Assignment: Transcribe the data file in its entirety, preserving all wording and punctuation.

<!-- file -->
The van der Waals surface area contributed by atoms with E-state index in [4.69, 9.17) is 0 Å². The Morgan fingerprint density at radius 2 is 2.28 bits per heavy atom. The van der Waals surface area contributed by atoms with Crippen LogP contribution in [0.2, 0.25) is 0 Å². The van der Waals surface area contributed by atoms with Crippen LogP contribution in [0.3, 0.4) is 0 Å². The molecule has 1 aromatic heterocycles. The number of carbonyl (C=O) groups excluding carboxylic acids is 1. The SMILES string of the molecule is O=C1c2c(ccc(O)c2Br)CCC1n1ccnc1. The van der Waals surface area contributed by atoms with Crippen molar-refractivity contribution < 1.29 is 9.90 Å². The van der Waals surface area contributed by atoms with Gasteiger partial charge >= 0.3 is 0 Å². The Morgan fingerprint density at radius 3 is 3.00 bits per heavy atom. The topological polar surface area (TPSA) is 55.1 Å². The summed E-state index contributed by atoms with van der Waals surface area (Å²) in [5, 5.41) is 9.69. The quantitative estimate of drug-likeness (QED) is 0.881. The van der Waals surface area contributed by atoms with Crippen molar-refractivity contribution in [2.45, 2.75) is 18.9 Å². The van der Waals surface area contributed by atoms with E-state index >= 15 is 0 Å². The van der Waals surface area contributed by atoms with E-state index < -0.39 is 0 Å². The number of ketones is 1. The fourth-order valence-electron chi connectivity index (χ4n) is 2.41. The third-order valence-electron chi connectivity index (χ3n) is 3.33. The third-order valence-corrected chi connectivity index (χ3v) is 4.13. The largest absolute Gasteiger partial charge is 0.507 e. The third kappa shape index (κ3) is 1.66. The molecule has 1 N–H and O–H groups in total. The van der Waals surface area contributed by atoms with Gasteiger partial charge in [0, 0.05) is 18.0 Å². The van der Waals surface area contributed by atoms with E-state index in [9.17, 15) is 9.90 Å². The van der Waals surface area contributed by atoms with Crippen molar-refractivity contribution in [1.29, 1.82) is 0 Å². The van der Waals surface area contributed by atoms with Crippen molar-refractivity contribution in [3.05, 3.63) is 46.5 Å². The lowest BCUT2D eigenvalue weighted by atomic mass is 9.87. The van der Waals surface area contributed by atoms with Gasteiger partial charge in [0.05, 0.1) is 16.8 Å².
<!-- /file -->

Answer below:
The van der Waals surface area contributed by atoms with E-state index in [4.69, 9.17) is 0 Å². The Morgan fingerprint density at radius 2 is 2.28 bits per heavy atom. The van der Waals surface area contributed by atoms with Crippen LogP contribution in [0.2, 0.25) is 0 Å². The van der Waals surface area contributed by atoms with Crippen LogP contribution in [0.3, 0.4) is 0 Å². The molecule has 1 aromatic heterocycles. The number of carbonyl (C=O) groups excluding carboxylic acids is 1. The SMILES string of the molecule is O=C1c2c(ccc(O)c2Br)CCC1n1ccnc1. The van der Waals surface area contributed by atoms with Crippen molar-refractivity contribution < 1.29 is 9.90 Å². The van der Waals surface area contributed by atoms with Gasteiger partial charge >= 0.3 is 0 Å². The Morgan fingerprint density at radius 3 is 3.00 bits per heavy atom. The topological polar surface area (TPSA) is 55.1 Å². The summed E-state index contributed by atoms with van der Waals surface area (Å²) in [5, 5.41) is 9.69. The quantitative estimate of drug-likeness (QED) is 0.881. The van der Waals surface area contributed by atoms with Crippen molar-refractivity contribution in [2.45, 2.75) is 18.9 Å². The van der Waals surface area contributed by atoms with E-state index >= 15 is 0 Å². The van der Waals surface area contributed by atoms with E-state index < -0.39 is 0 Å². The number of ketones is 1. The fourth-order valence-electron chi connectivity index (χ4n) is 2.41. The third-order valence-electron chi connectivity index (χ3n) is 3.33. The third-order valence-corrected chi connectivity index (χ3v) is 4.13. The largest absolute Gasteiger partial charge is 0.507 e. The third kappa shape index (κ3) is 1.66. The molecule has 1 N–H and O–H groups in total. The van der Waals surface area contributed by atoms with Gasteiger partial charge in [0, 0.05) is 18.0 Å². The van der Waals surface area contributed by atoms with E-state index in [9.17, 15) is 9.90 Å². The van der Waals surface area contributed by atoms with Crippen molar-refractivity contribution in [1.29, 1.82) is 0 Å². The van der Waals surface area contributed by atoms with Crippen molar-refractivity contribution in [3.05, 3.63) is 46.5 Å². The lowest BCUT2D eigenvalue weighted by atomic mass is 9.87. The van der Waals surface area contributed by atoms with Gasteiger partial charge in [0.05, 0.1) is 16.8 Å².